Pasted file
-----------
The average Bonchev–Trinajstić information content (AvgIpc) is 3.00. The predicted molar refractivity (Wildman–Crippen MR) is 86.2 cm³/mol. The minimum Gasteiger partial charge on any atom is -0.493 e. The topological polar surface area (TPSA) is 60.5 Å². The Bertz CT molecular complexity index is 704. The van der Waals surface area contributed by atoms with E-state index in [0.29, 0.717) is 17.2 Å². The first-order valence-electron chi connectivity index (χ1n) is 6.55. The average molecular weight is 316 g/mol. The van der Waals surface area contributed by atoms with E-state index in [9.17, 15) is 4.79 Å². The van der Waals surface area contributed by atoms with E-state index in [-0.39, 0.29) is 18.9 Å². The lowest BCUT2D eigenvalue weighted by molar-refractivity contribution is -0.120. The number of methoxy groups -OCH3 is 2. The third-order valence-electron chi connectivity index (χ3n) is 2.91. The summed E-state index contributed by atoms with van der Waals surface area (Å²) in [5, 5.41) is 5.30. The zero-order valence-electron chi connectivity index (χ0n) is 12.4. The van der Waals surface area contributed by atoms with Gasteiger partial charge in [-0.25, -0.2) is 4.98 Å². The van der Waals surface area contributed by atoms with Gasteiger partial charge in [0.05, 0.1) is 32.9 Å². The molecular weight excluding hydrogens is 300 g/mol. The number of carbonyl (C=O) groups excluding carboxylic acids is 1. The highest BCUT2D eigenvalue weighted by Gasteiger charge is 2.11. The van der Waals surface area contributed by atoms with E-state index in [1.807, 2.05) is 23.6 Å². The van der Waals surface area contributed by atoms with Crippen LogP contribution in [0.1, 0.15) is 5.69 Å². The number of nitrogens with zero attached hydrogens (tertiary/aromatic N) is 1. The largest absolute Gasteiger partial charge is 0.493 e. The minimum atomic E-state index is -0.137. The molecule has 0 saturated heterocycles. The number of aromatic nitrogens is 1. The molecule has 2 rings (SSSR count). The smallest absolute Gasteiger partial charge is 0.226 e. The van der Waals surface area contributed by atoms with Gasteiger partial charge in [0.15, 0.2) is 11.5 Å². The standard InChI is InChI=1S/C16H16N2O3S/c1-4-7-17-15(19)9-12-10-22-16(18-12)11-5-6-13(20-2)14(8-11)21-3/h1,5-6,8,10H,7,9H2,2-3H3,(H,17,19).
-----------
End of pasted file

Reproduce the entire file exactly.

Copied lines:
The average Bonchev–Trinajstić information content (AvgIpc) is 3.00. The predicted molar refractivity (Wildman–Crippen MR) is 86.2 cm³/mol. The minimum Gasteiger partial charge on any atom is -0.493 e. The topological polar surface area (TPSA) is 60.5 Å². The Bertz CT molecular complexity index is 704. The van der Waals surface area contributed by atoms with E-state index in [0.29, 0.717) is 17.2 Å². The first-order valence-electron chi connectivity index (χ1n) is 6.55. The average molecular weight is 316 g/mol. The van der Waals surface area contributed by atoms with E-state index in [9.17, 15) is 4.79 Å². The van der Waals surface area contributed by atoms with E-state index in [-0.39, 0.29) is 18.9 Å². The lowest BCUT2D eigenvalue weighted by molar-refractivity contribution is -0.120. The number of methoxy groups -OCH3 is 2. The third-order valence-electron chi connectivity index (χ3n) is 2.91. The summed E-state index contributed by atoms with van der Waals surface area (Å²) in [5, 5.41) is 5.30. The zero-order valence-electron chi connectivity index (χ0n) is 12.4. The van der Waals surface area contributed by atoms with Gasteiger partial charge in [-0.25, -0.2) is 4.98 Å². The van der Waals surface area contributed by atoms with Gasteiger partial charge in [0.05, 0.1) is 32.9 Å². The molecular weight excluding hydrogens is 300 g/mol. The number of carbonyl (C=O) groups excluding carboxylic acids is 1. The highest BCUT2D eigenvalue weighted by Gasteiger charge is 2.11. The van der Waals surface area contributed by atoms with E-state index in [1.807, 2.05) is 23.6 Å². The van der Waals surface area contributed by atoms with Crippen LogP contribution in [0.1, 0.15) is 5.69 Å². The number of nitrogens with zero attached hydrogens (tertiary/aromatic N) is 1. The largest absolute Gasteiger partial charge is 0.493 e. The minimum atomic E-state index is -0.137. The molecule has 0 saturated heterocycles. The number of aromatic nitrogens is 1. The molecule has 2 rings (SSSR count). The smallest absolute Gasteiger partial charge is 0.226 e. The van der Waals surface area contributed by atoms with Gasteiger partial charge in [0.15, 0.2) is 11.5 Å². The standard InChI is InChI=1S/C16H16N2O3S/c1-4-7-17-15(19)9-12-10-22-16(18-12)11-5-6-13(20-2)14(8-11)21-3/h1,5-6,8,10H,7,9H2,2-3H3,(H,17,19).